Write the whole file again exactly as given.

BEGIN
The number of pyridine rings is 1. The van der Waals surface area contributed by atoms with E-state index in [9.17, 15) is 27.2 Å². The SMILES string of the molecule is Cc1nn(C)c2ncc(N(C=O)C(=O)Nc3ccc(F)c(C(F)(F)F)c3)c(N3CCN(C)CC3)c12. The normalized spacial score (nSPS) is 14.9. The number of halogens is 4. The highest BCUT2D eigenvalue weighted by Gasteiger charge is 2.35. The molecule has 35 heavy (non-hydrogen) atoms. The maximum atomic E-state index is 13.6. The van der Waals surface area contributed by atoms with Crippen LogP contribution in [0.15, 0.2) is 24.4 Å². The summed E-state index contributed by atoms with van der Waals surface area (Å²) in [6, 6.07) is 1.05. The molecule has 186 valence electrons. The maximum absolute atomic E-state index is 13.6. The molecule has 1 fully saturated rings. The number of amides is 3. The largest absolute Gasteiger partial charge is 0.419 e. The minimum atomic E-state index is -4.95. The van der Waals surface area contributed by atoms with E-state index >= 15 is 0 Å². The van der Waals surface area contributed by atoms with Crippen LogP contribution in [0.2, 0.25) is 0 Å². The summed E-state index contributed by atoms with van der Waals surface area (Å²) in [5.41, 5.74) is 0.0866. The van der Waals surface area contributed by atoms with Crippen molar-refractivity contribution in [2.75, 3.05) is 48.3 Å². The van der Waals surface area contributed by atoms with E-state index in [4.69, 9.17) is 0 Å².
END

The number of pyridine rings is 1. The van der Waals surface area contributed by atoms with E-state index in [9.17, 15) is 27.2 Å². The SMILES string of the molecule is Cc1nn(C)c2ncc(N(C=O)C(=O)Nc3ccc(F)c(C(F)(F)F)c3)c(N3CCN(C)CC3)c12. The normalized spacial score (nSPS) is 14.9. The number of halogens is 4. The highest BCUT2D eigenvalue weighted by Gasteiger charge is 2.35. The molecule has 35 heavy (non-hydrogen) atoms. The maximum atomic E-state index is 13.6. The van der Waals surface area contributed by atoms with Crippen LogP contribution in [0.15, 0.2) is 24.4 Å². The summed E-state index contributed by atoms with van der Waals surface area (Å²) in [6, 6.07) is 1.05. The molecule has 186 valence electrons. The maximum absolute atomic E-state index is 13.6. The molecule has 1 fully saturated rings. The number of amides is 3. The largest absolute Gasteiger partial charge is 0.419 e. The minimum atomic E-state index is -4.95. The van der Waals surface area contributed by atoms with E-state index >= 15 is 0 Å². The van der Waals surface area contributed by atoms with Crippen LogP contribution in [0.2, 0.25) is 0 Å². The summed E-state index contributed by atoms with van der Waals surface area (Å²) in [5.41, 5.74) is 0.0866. The van der Waals surface area contributed by atoms with Crippen molar-refractivity contribution in [2.75, 3.05) is 48.3 Å². The van der Waals surface area contributed by atoms with E-state index in [4.69, 9.17) is 0 Å².